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Heart Disease in Women: What You Need to Know

woman in a red dress thinking about heart disease

Several years ago, 2 people I knew had heart attacks. They each told me their story. The difference was striking. The first, a man, described the feeling of an elephant sitting on his chest. He quickly suspected he had a heart attack.

But the second, a woman, had trouble describing her vague symptoms. Suddenly, she "just felt terrible." She recalled walking around a farmer's market after her heart attack started. She felt lightheaded, broke out in a sweat, and felt nervous. She wondered if her blood sugar had dipped.

Hearing their stories drove home an important point: heart disease can be different for women. And it's important to know how and why.

How Heart Disease in Women Is Different

Heart disease in women is different in 2 ways. Sometimes we have different symptoms. And there are types of heart disease we're more likely to get.

Beyond Chest Pain: Different Heart Attack Symptoms

The most obvious sign of a heart attack is pain or tightness in the chest. But there are other, less obvious symptoms:

It's important to know that women are more likely to have these less obvious symptoms. And like the woman who told me her story, we might not feel the big, obvious sign: chest pain. That makes it harder to spot a heart attack in women.

These more vague symptoms can come on days or weeks before, in addition to immediately before and during the heart attack.

Microvessel Problems & Artery Tears More Common in Women

“While women can certainly have blocked arteries, they have more problems than men with the very small vessels in the heart called microvessels,” says UVA Health cardiologist Angela Taylor, MD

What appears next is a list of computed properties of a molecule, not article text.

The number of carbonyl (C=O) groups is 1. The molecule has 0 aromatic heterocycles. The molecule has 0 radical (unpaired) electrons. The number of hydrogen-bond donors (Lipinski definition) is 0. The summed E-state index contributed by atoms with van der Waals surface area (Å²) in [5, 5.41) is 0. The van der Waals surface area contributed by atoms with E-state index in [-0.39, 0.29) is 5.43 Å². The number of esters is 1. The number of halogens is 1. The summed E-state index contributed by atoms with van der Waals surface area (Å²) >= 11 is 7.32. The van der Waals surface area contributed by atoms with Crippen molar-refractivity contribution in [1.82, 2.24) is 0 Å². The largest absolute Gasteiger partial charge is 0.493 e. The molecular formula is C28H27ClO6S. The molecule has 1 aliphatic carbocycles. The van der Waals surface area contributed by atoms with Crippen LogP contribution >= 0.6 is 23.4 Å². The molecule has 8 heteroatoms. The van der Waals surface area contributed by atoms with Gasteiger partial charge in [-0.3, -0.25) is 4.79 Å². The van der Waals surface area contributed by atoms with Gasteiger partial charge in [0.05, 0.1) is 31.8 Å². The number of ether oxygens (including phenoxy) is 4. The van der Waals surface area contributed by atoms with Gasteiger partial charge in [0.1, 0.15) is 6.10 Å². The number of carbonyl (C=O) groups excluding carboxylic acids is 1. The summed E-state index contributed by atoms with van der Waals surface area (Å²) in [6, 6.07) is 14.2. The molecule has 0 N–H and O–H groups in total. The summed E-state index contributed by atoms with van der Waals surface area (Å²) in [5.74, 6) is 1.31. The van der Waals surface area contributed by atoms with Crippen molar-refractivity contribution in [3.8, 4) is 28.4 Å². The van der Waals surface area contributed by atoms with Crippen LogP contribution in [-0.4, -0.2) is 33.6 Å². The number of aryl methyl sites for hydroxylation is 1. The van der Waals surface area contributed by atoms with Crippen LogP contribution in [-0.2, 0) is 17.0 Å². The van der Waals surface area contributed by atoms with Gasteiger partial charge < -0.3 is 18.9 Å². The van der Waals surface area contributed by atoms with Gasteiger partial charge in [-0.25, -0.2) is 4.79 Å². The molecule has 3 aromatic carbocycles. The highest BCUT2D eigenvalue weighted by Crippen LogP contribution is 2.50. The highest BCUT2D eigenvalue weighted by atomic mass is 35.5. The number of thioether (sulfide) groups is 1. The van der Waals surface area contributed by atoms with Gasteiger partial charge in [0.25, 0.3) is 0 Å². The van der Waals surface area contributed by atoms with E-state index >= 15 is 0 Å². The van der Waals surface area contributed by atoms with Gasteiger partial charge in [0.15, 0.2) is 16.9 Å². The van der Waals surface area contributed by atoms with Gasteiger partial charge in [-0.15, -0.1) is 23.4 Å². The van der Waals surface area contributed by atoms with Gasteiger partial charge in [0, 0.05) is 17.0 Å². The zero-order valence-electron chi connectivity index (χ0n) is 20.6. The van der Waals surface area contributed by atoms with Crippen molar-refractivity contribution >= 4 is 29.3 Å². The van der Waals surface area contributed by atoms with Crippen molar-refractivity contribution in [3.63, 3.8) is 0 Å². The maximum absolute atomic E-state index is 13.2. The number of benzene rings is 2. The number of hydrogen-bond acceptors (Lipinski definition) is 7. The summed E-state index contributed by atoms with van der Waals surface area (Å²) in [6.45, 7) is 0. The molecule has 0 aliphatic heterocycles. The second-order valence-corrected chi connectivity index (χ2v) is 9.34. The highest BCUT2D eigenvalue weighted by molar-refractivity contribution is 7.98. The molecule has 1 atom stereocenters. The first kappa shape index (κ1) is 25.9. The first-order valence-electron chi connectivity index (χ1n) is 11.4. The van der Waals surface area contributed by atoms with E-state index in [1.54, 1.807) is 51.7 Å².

You may notice chest pain and other symptoms if you have microvessel issues. But the most common heart tests won’t pick up on the problem. Providers can do special tests to catch it, Taylor says.

Another problem women are more likely to have? A dissection, or spontaneous tear, of the heart arteries. This also causes chest pain. It’s common after childbirth and from menopause-related hormonal changes, Taylor says. 

“While these problems are relatively rare, it’s important for women to be aware,” she says.

Heart Disease in Women: What the Differences Mean

These differences bring critical consequences for women.

We're more likely to face:

Time for a Checkup?

Annual physicals can catch heart disease early or prevent it entirely. We have primary care locations throughout Virginia.

Know the Signs of Heart Attack in Women

We can combat this by knowing how heart disease in women is different. Knowing the different signs of heart attack is an important first step. That way, we're more likely to recognize a heart attack in ourselves or another woman, even when symptoms are vague.

When the above signs come on suddenly, get emergency care. If you suspect you or someone else is having a heart attack, dial 911 immediately.

If you have symptoms when you exert yourself, like during exercise, visit your primary care provider or a cardiologist, Taylor says. 

Make Time for Physicals

Annual exams and blood tests give your doctor important information about your heart and risk factors. They can help you with lifestyle changes or medications to reduce your risk of heart disease.

Advocate for Yourself

Your doctor may not bring up your heart health. Doctors are less likely to address heart health with women. Only 40% of women surveyed by the Women’s Heart Alliance had a heart health assessment during a routine physical. If your doctor doesn't mention it, make sure you do.

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